Syrian rebels begin evacuation from besieged Homs

Gunmen and family members leave the al-Waer neighborhood bound for a town on the Turkish border, in Homs, Syria, Saturday, March 18, 2017. Scores of Syrian opposition fighters and their families have begun leaving al-Waer, the last rebel-held neighborhood in the central city of Homs as part of a Russian-backed evacuation deal signed earlier this week. The city was once known as the epicenter of the 2011 uprising against President Bashar Assad. (AP Photo)

HOMS, Syria —

Scores of Syrian opposition fighters and their families began leaving the last rebel-held neighborhood in the central city of Homs on Saturday as part of a Russian-backed evacuation deal signed earlier this week.

By sunset, 344 fighters and their families had left the city — once a center of protest during the 2011 uprising — completing the evacuation for the day. They were bound for a town on the Turkish border after the latest in a series of local agreements in which insurgents have relocated to the rebel-held north after months or years under siege in the country’s major cities.

Green government buses ferried the fighters, many carrying assault rifles, and their families from the northern al-Waer neighborhood to Homs’ western entrance, where they disembarked and had some of their bags searched under the supervision of Syrian and Russian military police. Three fighters arrived in wheelchairs.

The men, women and children, most carrying their belongings in suitcases and plastic bags, boarded white busses taking them to the northern rebel-held town of Jarablous on the Turkish border. The evacuees were assisted by Syrian Arab Red Crescent members as they loaded their belongings onto the busses.

The al-Waer neighborhood is home to about 75,000 people and has been under a government siege since 2013, triggering shortages of medicine, and occasionally of food. The evacuation is the third phase of an agreement reached last year that saw hundreds of fighters and their families leave the area.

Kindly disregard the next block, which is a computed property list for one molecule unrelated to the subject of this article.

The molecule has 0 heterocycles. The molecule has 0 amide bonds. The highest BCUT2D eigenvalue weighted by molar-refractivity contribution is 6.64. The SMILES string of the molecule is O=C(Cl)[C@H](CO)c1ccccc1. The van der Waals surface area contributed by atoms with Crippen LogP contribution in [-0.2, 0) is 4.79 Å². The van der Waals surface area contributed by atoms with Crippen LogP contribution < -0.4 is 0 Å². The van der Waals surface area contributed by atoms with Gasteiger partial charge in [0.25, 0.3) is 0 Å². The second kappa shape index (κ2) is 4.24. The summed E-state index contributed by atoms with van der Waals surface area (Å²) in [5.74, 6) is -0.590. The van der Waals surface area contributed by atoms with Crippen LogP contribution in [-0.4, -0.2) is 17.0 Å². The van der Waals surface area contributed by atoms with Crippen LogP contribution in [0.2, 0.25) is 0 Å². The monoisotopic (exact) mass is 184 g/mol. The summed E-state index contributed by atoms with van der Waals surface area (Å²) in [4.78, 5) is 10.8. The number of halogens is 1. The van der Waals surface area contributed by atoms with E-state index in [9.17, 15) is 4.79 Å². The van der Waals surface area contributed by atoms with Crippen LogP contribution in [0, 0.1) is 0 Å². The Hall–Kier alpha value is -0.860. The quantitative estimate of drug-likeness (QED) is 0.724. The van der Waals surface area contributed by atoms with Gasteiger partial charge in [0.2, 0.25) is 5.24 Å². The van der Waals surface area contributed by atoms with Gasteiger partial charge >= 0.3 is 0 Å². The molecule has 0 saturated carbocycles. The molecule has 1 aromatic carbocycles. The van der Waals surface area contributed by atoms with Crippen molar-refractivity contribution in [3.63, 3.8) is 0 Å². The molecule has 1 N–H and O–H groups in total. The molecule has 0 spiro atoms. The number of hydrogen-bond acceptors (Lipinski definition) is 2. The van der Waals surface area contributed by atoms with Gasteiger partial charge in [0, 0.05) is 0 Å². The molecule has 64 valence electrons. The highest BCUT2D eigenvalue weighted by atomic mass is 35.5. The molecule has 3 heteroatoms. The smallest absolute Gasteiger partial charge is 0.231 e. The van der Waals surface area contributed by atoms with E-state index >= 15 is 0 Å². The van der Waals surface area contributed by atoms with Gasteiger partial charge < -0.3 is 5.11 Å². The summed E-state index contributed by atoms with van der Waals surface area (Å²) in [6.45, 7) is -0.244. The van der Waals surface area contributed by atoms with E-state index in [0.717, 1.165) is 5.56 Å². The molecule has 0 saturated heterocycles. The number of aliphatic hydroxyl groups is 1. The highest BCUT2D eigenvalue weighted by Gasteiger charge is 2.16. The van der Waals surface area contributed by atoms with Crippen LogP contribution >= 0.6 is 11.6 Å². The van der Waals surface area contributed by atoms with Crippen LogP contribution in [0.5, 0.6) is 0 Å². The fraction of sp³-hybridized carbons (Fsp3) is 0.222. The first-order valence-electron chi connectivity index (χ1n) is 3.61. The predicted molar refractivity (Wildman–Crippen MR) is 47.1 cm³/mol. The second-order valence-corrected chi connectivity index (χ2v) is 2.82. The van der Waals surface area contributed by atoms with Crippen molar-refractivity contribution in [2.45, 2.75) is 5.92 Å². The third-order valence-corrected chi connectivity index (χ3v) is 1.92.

Homs Governor Talal Barrazi said around 1,500 fighters are expected to leave al-Waer, with only their personal rifles, over the next six to eight weeks.

Once the first batch has left, food and basic aid will enter the neighborhood, Barrazi said. He had said earlier this week that fighters who decide to stay in al-Waer can benefit from a government amnesty issued earlier.

An official at the governor’s office said later Saturday that 344 fighters and about 1,050 civilians were headed to Jarablous aboard 35 buses. The official spoke on condition of anonymity because he was not authorized to speak to the media.

Some opposition activists have criticized the agreement, saying it aims to displace 12,000 al-Waer residents, including 2,500 fighters. The opposition’s Britain-based Syrian Observatory for Human Rights called the evacuees “internally displaced” people.

Al-Barrazi denied statements that said al-Waer residents are being forced to leave their homes, adding that thousands will stay on and many departing because of violence will return in the future.

Maher Kayyal, the head of the Syrian Arab Red Crescent’s operations in Homs, said they were informed of three medical emergency cases, adding that the number might rise to six. Ten ambulances were available at the scene.

“There are no difficulties so far as all parties respect the agreement,” he said earlier in the day.

Once the evacuation is completed, the government will be in full control of Homs — Syria’s third largest — for the first time in years.

In the early days of the uprising, the city saw huge, peaceful demonstrations against the Assad family’s four-decade rule. Those and other protests were met with a fierce government crackdown that led to the rise of an armed insurgency. At one point, the rebels controlled much of the city, but government forces gradually regained control.

The civil war, which entered its seventh year earlier this month, has killed more than 400,000 people and displaced more than half the country’s population.

Copyright 2017 The Associated Press. All rights reserved. This material may not be published, broadcast, rewritten or redistributed.

  • 0

    badsey3

    Hopefully Turkey will take some of these "Terrorists" back.

  • 0

    M3M3M3

    They've completely destroyed their own country over the past 6 years. I wonder if they think it was worth it? If your rebellion doesn't have enough support to decisively topple the government with 1 month, you should just call it quits for the sake of the civilian population that just wants to get on with their lives.

  • 1

    Burning Bush

    The Syrian army prevailed despite seemingly insurmountable odds.

    Incredible respect for them, they never gave up. Thousands fought tooth and nail to their death defending their country and homeland.

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